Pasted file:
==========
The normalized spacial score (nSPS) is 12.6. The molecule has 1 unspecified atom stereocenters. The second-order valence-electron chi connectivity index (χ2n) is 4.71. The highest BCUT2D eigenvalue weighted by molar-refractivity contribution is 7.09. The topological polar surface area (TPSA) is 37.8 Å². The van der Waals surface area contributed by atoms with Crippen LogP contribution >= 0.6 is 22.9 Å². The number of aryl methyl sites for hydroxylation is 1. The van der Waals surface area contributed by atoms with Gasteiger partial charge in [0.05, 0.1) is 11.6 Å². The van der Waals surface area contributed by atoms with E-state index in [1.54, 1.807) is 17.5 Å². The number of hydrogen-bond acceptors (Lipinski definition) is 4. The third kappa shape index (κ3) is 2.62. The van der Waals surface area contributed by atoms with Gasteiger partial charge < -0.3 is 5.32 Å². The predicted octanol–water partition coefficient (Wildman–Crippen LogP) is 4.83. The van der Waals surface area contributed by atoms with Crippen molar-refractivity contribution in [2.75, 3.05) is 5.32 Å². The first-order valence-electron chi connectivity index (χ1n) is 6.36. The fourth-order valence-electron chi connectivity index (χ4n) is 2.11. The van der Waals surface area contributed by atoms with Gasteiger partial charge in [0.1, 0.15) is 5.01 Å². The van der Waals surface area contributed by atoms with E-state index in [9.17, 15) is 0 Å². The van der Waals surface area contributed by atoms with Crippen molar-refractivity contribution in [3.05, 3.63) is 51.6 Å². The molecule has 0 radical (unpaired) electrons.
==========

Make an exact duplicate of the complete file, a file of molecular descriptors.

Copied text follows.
The normalized spacial score (nSPS) is 12.6. The molecule has 1 unspecified atom stereocenters. The second-order valence-electron chi connectivity index (χ2n) is 4.71. The highest BCUT2D eigenvalue weighted by molar-refractivity contribution is 7.09. The topological polar surface area (TPSA) is 37.8 Å². The van der Waals surface area contributed by atoms with Crippen LogP contribution >= 0.6 is 22.9 Å². The number of aryl methyl sites for hydroxylation is 1. The van der Waals surface area contributed by atoms with Gasteiger partial charge in [0.05, 0.1) is 11.6 Å². The van der Waals surface area contributed by atoms with E-state index in [1.54, 1.807) is 17.5 Å². The number of hydrogen-bond acceptors (Lipinski definition) is 4. The third kappa shape index (κ3) is 2.62. The van der Waals surface area contributed by atoms with Gasteiger partial charge < -0.3 is 5.32 Å². The predicted octanol–water partition coefficient (Wildman–Crippen LogP) is 4.83. The van der Waals surface area contributed by atoms with Crippen molar-refractivity contribution in [2.75, 3.05) is 5.32 Å². The first-order valence-electron chi connectivity index (χ1n) is 6.36. The fourth-order valence-electron chi connectivity index (χ4n) is 2.11. The van der Waals surface area contributed by atoms with Gasteiger partial charge in [0.1, 0.15) is 5.01 Å². The van der Waals surface area contributed by atoms with E-state index in [9.17, 15) is 0 Å². The van der Waals surface area contributed by atoms with Crippen molar-refractivity contribution in [3.05, 3.63) is 51.6 Å². The molecule has 0 radical (unpaired) electrons.